THIS PICTURE IS RECOMMENDED FOR ADULTS

"An absorbing and gripping
movie' about that exclusive
Group' ?"-Det. Free Press

program schedule
THE
NEW YORK
PHILHARMONIC
ORCHESTRA
Tune in the Philharmonic each Sunday at 2:00 p.m.,
(WUOM-FM, 91.7 on your dial), brought to you through
special arrangements between the University of Mich-
igan, Ann Arbor Federal and the Liberty Music Shop.
The current program schedule is:
Sunday, March 20
SCHIPPERS, Conducting
Rossini: Overture "La Gazza Ladra"; Coplond:
Statements for Orchestra; Ravel: Rapsodie Espagnole;
Schumann: Symphony No. 2
Sunday, M-arch 27
SCHIPPERS, Conducting; VAN CLIBURN, Pianist
Cornelius: Overture to "Barber of Baghdad";
Menotti: Apocalypse; MacDowell: Piano Concerto No. 2
ANN ARBOR FEDERAL SAVINGS
and LIBERTY MUSIC SHOP

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JAMES COBURN-LEE ].COBB
GI[A OIAN.[DWARD MULHARE
Poduced by SAIL DAVID"lDintedby DANIEL MANN
Scceenplayby NAL fIMBERG and BEN STARR
COLOR by DE LUXE-CINEMASCOPE

11

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q

DAILY OFFICIAL BULLETIN

U

The Daily Official Bulletin is an
official publication of the Univer-
sity of Michigan for which The
Michigan Daily assumes no editor-
ial responsibility. Notices should be
sent in TYPEWRITTEN form to
Room 3519 Adininistration Bldg. be-
fore 2 p.m. of the' day' preceding'
publication, and by 2 p.m. Friday
for Saturday and Sunday. General
Notices ngay be pubilshed a maxi-
mum of twotime5 on request; Day
alendar :tems' appear once only
SStudent organisation no~tices are not
accepted for publication.
SUNDAY, MARCH-20
.Day Calendar
No Events Scheduled.
Evenits fonday
Henry Arthur Sanders Memorial Lee-
ture-Presented by the Dept. of Classi-
cal Studies: Geoffrey S. Kirk will speak
on "The Present State - of Homeric
Studies," Mon., March 21 at 8 p.m., Aud.
A, Angell Hall:
Engineering Mechanics Seminar -
Dr. Eli Sternberg, California Inst. of
Technology, "The Influence of Coupled-
Stresses on Singular Stress Concentra-
tions in Elastic Solids" in 311 W. Engi-
neering, 4 p.m., Mon., March 21. Coffee
served 3:30 p.m., 214 W. Engineering.
Dept. of English Language and Litera-
ture-R. G. Woodman,. University of
Western Ontario, London, Canada, will,
lecture 'on "reative . Moods in The
Prelude," Aud. A, Angell Hall, at 4:10
p.m., Mon., March 21. All interested
persons'are invited to attend.
General Notices
Graduate Students in English: Are in-
vited-to- the- English Graduate Collo-

juluin in the East Conference Room of
Rackham Bldg., Mon., March 21, at
7:30 p.m. Shakespeare's early comedies
and Byron's "The Bride of Abydos, Cain
and The Giaour" will be discussed.
1964-1965 University of Michigan Bib-
liography: If you wish your publica-
tions for 1964-65 to be listed in the
University Bibliography, please make
certain your form is returned to the
Editoial Office, 21' Cooley Bldg., by
March 31. If, for some reason, you did,
not receive a form thr'ough your de-
partment, please call 764-4277.
The 1963-64 Bibliography is now with
the printer, and is expected to be dis-
tributed by July 1966. Each head of a
department or other unit will be sent
two copies; faculty members may re-
quest. individual copies, so long as the
supply lasts, by calling 764-4277.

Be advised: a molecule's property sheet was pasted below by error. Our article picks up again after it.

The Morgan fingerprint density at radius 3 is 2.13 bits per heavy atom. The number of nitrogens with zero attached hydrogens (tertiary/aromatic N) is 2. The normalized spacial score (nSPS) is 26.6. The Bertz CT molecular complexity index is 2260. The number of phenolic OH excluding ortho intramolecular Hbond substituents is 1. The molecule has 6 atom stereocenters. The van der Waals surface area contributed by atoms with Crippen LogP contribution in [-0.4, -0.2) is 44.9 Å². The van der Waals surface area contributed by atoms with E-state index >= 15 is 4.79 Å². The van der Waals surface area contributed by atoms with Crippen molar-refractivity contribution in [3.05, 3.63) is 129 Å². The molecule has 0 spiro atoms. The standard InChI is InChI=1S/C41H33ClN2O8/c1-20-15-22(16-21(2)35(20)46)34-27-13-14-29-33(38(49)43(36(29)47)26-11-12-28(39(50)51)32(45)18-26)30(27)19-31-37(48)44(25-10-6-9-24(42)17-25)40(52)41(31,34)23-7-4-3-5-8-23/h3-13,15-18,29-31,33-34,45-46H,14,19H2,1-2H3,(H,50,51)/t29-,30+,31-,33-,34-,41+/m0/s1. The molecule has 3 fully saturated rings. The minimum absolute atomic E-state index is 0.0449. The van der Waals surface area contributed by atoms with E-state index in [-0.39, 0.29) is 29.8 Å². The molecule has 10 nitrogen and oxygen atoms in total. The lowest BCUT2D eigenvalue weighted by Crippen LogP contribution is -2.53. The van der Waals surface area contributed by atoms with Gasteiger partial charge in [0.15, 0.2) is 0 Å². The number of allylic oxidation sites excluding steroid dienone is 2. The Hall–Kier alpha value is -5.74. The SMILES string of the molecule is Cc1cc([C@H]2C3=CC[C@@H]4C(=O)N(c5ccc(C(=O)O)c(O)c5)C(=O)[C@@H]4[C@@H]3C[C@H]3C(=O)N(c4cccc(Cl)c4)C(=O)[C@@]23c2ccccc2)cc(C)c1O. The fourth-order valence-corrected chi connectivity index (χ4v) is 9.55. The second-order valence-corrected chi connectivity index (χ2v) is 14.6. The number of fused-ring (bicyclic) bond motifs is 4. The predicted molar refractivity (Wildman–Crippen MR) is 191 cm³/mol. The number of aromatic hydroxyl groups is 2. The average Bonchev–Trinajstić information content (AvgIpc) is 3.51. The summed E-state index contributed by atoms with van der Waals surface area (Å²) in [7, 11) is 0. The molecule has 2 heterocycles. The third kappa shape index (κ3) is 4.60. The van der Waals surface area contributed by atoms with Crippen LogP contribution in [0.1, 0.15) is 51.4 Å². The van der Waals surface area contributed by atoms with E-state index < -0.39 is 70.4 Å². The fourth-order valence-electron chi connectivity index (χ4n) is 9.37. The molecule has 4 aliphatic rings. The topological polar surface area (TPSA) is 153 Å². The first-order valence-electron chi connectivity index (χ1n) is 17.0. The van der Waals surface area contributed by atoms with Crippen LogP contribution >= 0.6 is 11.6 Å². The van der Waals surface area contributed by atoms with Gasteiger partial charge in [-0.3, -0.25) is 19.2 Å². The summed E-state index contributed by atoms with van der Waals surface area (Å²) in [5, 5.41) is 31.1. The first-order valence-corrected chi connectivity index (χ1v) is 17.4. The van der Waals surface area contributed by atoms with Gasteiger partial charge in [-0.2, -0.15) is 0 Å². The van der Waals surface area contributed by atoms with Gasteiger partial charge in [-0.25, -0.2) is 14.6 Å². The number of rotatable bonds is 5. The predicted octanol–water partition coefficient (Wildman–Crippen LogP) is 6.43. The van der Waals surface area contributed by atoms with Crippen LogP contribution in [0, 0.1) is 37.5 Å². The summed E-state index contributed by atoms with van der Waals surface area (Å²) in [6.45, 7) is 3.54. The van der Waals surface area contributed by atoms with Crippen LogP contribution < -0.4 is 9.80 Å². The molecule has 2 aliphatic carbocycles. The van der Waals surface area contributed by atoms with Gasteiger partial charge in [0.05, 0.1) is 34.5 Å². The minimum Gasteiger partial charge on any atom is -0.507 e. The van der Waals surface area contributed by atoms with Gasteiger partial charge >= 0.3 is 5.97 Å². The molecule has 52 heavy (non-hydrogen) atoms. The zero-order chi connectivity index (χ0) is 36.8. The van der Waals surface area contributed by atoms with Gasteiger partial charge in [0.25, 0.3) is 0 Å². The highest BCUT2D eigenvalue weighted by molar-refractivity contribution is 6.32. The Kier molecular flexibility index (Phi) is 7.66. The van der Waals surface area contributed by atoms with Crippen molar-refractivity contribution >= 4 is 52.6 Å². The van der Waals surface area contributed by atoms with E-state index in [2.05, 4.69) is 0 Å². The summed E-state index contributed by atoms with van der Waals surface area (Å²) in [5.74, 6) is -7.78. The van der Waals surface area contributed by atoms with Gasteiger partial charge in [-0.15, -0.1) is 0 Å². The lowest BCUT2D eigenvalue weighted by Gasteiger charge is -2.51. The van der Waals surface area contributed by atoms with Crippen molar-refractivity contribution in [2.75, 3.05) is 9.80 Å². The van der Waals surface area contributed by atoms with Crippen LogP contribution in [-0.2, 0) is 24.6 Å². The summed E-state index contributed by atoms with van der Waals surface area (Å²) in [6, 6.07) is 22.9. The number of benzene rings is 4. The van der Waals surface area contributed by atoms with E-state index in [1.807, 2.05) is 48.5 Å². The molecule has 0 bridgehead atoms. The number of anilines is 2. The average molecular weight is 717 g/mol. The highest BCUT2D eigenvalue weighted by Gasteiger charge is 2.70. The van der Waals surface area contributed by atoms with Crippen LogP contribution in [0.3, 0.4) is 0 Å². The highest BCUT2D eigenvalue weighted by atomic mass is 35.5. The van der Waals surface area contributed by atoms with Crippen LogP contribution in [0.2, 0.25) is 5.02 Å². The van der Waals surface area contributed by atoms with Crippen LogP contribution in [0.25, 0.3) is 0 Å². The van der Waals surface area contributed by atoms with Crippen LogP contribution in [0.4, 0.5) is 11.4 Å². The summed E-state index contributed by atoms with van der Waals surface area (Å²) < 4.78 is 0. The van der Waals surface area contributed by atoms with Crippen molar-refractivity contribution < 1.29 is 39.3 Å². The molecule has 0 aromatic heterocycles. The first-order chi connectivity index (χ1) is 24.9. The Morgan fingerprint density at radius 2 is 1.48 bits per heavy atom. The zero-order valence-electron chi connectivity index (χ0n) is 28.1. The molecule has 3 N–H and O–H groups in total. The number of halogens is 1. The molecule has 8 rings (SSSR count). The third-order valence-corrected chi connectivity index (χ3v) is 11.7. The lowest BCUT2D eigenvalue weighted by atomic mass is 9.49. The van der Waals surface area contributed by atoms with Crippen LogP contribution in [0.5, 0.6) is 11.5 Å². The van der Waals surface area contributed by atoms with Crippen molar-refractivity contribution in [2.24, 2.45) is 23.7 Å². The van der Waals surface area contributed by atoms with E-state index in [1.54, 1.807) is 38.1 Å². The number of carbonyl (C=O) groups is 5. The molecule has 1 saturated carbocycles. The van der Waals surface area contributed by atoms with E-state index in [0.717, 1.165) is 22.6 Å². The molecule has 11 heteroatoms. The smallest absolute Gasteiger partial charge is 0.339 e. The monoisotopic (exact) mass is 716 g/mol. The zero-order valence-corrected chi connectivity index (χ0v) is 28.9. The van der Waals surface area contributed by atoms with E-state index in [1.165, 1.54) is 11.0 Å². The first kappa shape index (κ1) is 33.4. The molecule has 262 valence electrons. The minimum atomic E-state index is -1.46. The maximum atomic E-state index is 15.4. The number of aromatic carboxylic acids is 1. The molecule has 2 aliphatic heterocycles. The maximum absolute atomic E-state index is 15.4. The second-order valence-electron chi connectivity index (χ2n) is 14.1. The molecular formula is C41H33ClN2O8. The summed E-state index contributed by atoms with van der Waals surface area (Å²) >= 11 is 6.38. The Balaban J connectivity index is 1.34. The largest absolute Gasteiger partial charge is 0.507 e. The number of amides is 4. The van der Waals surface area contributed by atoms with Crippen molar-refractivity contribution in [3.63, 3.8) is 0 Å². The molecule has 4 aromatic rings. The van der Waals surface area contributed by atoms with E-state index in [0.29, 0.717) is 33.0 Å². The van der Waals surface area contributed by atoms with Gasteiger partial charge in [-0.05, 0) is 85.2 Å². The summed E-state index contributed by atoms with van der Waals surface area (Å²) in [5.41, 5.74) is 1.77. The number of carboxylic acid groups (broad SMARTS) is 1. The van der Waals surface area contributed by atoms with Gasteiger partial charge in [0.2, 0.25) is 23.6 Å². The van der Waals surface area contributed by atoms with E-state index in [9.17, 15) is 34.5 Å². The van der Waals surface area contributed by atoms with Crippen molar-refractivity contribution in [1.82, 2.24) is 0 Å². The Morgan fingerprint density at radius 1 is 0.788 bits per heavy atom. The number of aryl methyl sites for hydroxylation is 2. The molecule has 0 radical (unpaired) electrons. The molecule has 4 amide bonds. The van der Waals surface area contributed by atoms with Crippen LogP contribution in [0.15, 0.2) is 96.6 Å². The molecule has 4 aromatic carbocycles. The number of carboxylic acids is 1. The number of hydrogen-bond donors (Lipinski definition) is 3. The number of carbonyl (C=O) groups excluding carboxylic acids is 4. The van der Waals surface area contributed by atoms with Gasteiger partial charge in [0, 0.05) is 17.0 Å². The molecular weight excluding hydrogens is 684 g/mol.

Doctoral-Examination-,for Melvin Roy.
Nickerson, Education; thesis: "A Study
of Faculty Participation and Program
effectiveness in Selected Student Per-
sonnel Services of Five Large Public
Universities," Mon., March 21, 3206 UHS
at 8:30 a.m. Chairman, J. A. Lewis.
Placement
PLACEMENT INTERVIEWS: Bureau of
App lntments-Seniors & grad students,
please 'call 764-7460 for appointments,
with the following:
MON., MARCH 21-
Jacobson Stores, Inc., Jackson, Mich,
-BA & MA's in Econ., Engl. & Psych.
for positions in advtg., merchandising
& personnel. Located in 10 Michigan
cities
TUES., MARCH 22-
Foote, Cone & Belding, Chicago-Stu-
dents at any class level for summer
trng. program. lea ing.,to career in ad-
vertising, Trng. in artE layut, film
advtg. prod, co yriting, mkt. res., etc.
If applying for art layout or copywrit-

Hillel takes PleasuRge in Announeing
THE VISIT AND PRESENCE ON CAMPUS
of
its Scholar-;n-Residence

r

ing to EUROPE this summer
COME TQ
Student Travel Service -
WE HAVE FOR YOU:
1. A large collection of information on Europe
2. Three travel books at reduced prices
3. International Student l.D

LEO W. SCHWARZ, Visiting Prof., State Univ. of Iowa
MARCH 18 through MARCH 25
Educated at Harvard, Jewish Institute of Religion
and New York University. Student of George Foot
Moore, Harry A. Wolfson and Alfred North White-.
head. Currently Prof. of Judaic Studies. In 1960
taught at U. of Stellenbosch in South 'Africa. Next
year will be Prof. of Religion at Carleton College.
Leading editor and anthologist in Jewish field.
Revised edition of The Jewish Caravan, considered
a classic, just appeared. Some other titles include
A Golden Treasury of Jewish Literature; Great
Ages and Ideas of the Jewish People; Psychiatry
j .::r{ "' and Religious Experience (with Dr. Louis Linn);
Human Values in Jewish Literature. Appearing
this year will be: Woltson of Harvard; Values in
;s} Contemporary Literature and The Song of Songs:
A New Translation.
Has lectured at universities and forums through-
out U.S., Canada; and in England, France, Ger-
many, Israel, Rhodesia and South Africa.
*Mar. 18, 7:15 p.m. at Hillel's Sabbath Service
"The Nature of the Intellectual's Commitment to Judaism."
Mar. 19, 1 p m. at the Jewish Cultural School
"The Jewish Community-and Cultural Survival and Growth"
' Mar. 20, 8 p.m. at Hillel, to Student Zionist Organization
"Culture and Conscience in South Africa"
Mar. 21, 10 a.m. at WUOM-An interview with Edwin Burrows,
around "Jewish Novelists in Vogue"
*Mar. 21, 8 p.m. at UGLI Multipurpose Room, for ORA
"Is a Creative Jewish Culture Possible in America"
Mar. 22, Noon, at Michigan Union, to Hillel Faculty Council
"The Jewish Image in American Fiction"
*Mar. 22, 4 p.m. at Eastern Mich. Univ., for English Dept. and Hillel
"Writers in Search of Identity"
"Mar. 23, 4:15 p.m. at Dearborn Campus, U/M Dept. of English
"Human Guilt in Contemporary Literature"
Mar. 23, 6:30 p.m. Dearnborn Faculty Dinner
*Mar. 24, 3:30 p.m. Hopwood Writers-'"Conversation and Tea"
Mar. 24, 7:30 p.m. at University Television Center-Interview by
Prof. O. L. Chavarria-Aguilar of Linguistics Dept. and
Alfred H. Slate, Executive Producer

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University of Michigan
Gilbert and Sullivan Society
PR ES ENTS
at Lydia Mendelssohn
JkA....L '11 IA It 4)L